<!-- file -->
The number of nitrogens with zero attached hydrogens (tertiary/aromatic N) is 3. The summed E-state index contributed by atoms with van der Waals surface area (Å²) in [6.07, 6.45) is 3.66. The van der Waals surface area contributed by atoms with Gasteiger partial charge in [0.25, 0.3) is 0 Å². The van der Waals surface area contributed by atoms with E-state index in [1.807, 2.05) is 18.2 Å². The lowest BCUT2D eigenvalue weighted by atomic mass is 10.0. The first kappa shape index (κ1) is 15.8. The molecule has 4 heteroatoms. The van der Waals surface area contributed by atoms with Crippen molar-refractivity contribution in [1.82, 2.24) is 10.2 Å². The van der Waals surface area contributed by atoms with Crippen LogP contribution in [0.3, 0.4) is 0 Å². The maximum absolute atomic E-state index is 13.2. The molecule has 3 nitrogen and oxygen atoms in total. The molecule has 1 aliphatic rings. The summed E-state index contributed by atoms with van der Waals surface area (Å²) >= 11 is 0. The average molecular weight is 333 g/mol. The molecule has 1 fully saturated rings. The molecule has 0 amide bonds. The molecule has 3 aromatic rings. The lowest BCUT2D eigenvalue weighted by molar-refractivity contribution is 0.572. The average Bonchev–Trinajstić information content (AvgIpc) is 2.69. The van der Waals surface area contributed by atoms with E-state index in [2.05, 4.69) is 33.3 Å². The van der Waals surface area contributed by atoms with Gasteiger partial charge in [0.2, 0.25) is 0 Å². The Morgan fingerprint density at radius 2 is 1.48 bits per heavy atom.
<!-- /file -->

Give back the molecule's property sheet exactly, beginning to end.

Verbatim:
The number of nitrogens with zero attached hydrogens (tertiary/aromatic N) is 3. The summed E-state index contributed by atoms with van der Waals surface area (Å²) in [6.07, 6.45) is 3.66. The van der Waals surface area contributed by atoms with Gasteiger partial charge in [0.25, 0.3) is 0 Å². The van der Waals surface area contributed by atoms with E-state index in [1.807, 2.05) is 18.2 Å². The lowest BCUT2D eigenvalue weighted by atomic mass is 10.0. The first kappa shape index (κ1) is 15.8. The molecule has 4 heteroatoms. The van der Waals surface area contributed by atoms with Crippen molar-refractivity contribution in [1.82, 2.24) is 10.2 Å². The van der Waals surface area contributed by atoms with Crippen LogP contribution in [0.3, 0.4) is 0 Å². The maximum absolute atomic E-state index is 13.2. The molecule has 3 nitrogen and oxygen atoms in total. The molecule has 1 aliphatic rings. The summed E-state index contributed by atoms with van der Waals surface area (Å²) >= 11 is 0. The average molecular weight is 333 g/mol. The molecule has 1 fully saturated rings. The molecule has 0 amide bonds. The molecule has 3 aromatic rings. The lowest BCUT2D eigenvalue weighted by molar-refractivity contribution is 0.572. The average Bonchev–Trinajstić information content (AvgIpc) is 2.69. The van der Waals surface area contributed by atoms with E-state index in [2.05, 4.69) is 33.3 Å². The van der Waals surface area contributed by atoms with Gasteiger partial charge in [0.2, 0.25) is 0 Å². The Morgan fingerprint density at radius 2 is 1.48 bits per heavy atom.